Paul then repeats the axiomatic statement of verse 4. which: Grk. hostis, relative pronoun. never: Grk. oudepote, adv. See verse 1 above. are able: Grk. dunamai, pres. pass. See verse 1 above. Paul notes again the limitation of sacrifices with which he began the chapter. to take away: Grk. periaireō (from peri, "around" and haireomai, "to take, choose"), aor. inf., take something away that is around or attached to something; remove, take away. The prep peri in the compound verb has perfective force, "to take away altogether, to remove utterly." The aor tense expresses finality (Robertson).

Even though Paul repeats the axiom from verse 4 the choice of periaireō, given its use elsewhere in the Besekh (Acts 27:20, 40; 2Cor 3:16), seems unusual. Hegg, however, notes that periaireō is not used by the LXX to translate the Hebrew verbs normally associated with "forgiving" sin. Since periaireō is normally used in the LXX in a context where physical objects are removed (for Heb. sur, Gen 38:14, 19; 41:42; Ex 8:8), Paul may have chosen the verb to present a more graphic expression of the axiom.

sins: pl. of Grk. hamartia. See verse 2 above. The removal of sins in the Levitical sacrificial program was only a legal action of God removing the penalty for sinning and removing defilement from the sanctuary. The sacrifices provided no personal internal reformation or cleansing of the conscience. In addition, the sacrifice of the animal provided expiation for only that day, so the sacrifice had to be continually repeated for the sins that continued to be committed.

12 But this One having offered one sacrifice for sins for all time, sat down at the right hand of God,

Reference: Psalm 110:1.

But: Grk. de, conj., used here for contrast. this One: Grk. houtos, demonstrative pronoun. The pronoun refers back to Yeshua the Messiah in verse 10. having offered: Grk. prospherō, aor. part. See verse 1 above. The aorist tense affirms that the sacrifice of Yeshua is finished and complete, never again to be offered. The present tense employed by a few versions (CSB, DRA, GNB, PHILLIPS) misconstrues the meaning. This errant translation opens the door to the idea that Yeshua is continually offering Himself as a sacrifice for sin, something which connects to the Roman Catholic mass, a practice entirely contrary to the point here (Hegg).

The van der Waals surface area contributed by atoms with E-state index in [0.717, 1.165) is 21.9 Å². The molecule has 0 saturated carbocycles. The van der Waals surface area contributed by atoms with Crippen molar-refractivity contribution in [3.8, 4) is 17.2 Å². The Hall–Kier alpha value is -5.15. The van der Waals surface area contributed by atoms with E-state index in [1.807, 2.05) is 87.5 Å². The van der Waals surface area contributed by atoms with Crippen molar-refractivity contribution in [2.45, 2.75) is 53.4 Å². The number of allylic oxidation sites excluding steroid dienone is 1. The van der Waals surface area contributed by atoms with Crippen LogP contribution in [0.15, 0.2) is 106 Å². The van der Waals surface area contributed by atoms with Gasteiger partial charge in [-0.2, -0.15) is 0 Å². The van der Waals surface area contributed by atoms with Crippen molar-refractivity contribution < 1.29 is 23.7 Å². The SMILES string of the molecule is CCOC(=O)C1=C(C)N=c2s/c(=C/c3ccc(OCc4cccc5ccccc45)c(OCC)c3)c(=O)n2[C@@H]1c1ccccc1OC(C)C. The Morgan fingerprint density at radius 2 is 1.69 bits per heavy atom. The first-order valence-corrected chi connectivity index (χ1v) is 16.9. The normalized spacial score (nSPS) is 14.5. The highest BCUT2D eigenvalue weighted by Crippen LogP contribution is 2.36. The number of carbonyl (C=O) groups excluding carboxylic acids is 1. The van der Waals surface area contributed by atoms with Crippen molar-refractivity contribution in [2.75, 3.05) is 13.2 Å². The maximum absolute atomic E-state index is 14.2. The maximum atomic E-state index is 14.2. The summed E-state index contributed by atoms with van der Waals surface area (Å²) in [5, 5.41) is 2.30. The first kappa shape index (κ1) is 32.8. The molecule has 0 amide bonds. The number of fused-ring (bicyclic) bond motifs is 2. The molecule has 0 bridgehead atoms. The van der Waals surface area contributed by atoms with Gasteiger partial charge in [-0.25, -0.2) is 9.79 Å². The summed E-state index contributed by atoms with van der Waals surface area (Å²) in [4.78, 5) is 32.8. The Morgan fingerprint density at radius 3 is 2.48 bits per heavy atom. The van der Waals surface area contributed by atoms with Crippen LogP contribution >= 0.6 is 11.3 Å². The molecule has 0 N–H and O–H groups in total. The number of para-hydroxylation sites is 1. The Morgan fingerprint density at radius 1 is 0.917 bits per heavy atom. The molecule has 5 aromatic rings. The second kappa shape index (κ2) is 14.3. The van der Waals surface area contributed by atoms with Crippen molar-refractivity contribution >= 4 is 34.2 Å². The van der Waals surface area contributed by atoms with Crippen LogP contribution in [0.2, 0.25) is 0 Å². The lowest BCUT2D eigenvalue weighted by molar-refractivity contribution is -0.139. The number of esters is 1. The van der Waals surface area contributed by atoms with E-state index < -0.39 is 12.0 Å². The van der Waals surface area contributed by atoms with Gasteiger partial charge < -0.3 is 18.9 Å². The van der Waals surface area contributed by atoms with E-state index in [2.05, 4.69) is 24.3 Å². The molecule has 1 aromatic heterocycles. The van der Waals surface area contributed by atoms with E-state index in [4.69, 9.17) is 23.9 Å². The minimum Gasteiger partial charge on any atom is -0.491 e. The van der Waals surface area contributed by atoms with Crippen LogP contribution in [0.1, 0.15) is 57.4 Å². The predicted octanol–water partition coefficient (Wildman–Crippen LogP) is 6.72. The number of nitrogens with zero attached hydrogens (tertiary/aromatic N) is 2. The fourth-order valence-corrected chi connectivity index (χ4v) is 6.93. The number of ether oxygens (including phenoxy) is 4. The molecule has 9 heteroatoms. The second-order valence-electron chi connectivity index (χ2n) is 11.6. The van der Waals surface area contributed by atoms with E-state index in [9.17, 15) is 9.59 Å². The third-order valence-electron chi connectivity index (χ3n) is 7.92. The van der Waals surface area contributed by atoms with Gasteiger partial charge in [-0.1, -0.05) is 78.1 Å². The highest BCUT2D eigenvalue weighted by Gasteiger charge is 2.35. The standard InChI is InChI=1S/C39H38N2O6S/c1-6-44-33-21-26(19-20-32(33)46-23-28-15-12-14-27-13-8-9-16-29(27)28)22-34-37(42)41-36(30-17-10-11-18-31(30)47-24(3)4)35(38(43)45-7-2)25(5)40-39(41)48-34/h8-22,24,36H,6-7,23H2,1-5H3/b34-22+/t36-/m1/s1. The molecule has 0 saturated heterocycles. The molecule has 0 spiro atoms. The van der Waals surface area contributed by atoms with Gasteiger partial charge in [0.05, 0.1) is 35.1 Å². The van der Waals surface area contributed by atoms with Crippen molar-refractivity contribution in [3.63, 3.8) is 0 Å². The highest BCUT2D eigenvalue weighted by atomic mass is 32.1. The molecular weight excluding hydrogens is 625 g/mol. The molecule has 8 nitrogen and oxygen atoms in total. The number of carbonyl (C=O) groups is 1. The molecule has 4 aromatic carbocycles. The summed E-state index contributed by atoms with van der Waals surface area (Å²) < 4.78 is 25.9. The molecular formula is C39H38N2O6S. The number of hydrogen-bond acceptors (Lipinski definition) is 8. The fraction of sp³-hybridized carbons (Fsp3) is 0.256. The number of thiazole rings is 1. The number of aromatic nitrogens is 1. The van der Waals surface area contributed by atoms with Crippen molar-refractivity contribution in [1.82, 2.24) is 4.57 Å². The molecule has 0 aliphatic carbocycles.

one: Grk. heis, the numeral one. Some versions have "single" (CJB, ESV, MSG, NLT, NRSV, RSV, TLV). sacrifice: Grk. thusia. See verse 1 above. for: Grk. huper, prep., lit. "over, above," used to express a stance of concern or interest relating to someone or something. With the genitive case of the pronoun following the preposition here stresses causation, "for the sake of." sins: pl. of Grk. hamartia. See verse 2 above. Paul affirms again that Yeshua died as a sin offering, which occurred on Pesach instead of Yom Kippur (1Cor 5:7). The context of Passover emphasizes deliverance from death, which is the judgment on sin (Rom 6:23).

for: Grk. eis, prep., lit. "into." all time: Grk. diēnekēs. See verse 1 above. The sacrifice of Yeshua never had to be repeated. Paul then alludes to fulfillment of the prophecy of Psalm 110:1. Psalm 110, which occurs in Book 5 of the Psalms, is typically classified as a royal psalm due to the mention of installing the King of Israel, as well as Messianic due to it prominent usage in the Besekh in reference to Yeshua (Matt 22:44; Mark 12:36; Luke 20:42-43; Acts 2:34-35; Heb 1:13; 5:6, 10; 7:17, 21).

Psalm 110 makes two divine declarations, the first ("Sit at my right hand") in verse one and the second ("You are a priest forever") in verse 4. The first declaration is applied here. Three distinct persons are involved in the psalm: (1) YHVH, the speaker, (2) David, the recipient of the message, and (3) one whom David calls "my Lord" and whom he understands to be his sovereign, the one to whom he must submit (Kaiser 94). The finality of Yeshua's sacrifice is confirmed by his next action.

sat down: Grk. kathizō, aor., to sit, to take one's seat. at: Grk. en, prep. the right hand: Grk. dexios, right as a direction or location, used of a bodily member or a location within a structure or in relation to a structure. In the LXX dexios translates Heb. yamin (SH-3225), "right hand," first in Genesis 13:9. Many versions have the anthropomorphic translation of "right hand." Mention of "the right hand" is an important motif in the Tanakh to refer to the saving and supportive power of God (Ex 15:6, 12; Ps 16:8; 17:7; 18:35; 60:5; 63:8; 89:13; 98:1; 108:6; 118:15-16; 138:7; 139:10; Isa 41:10).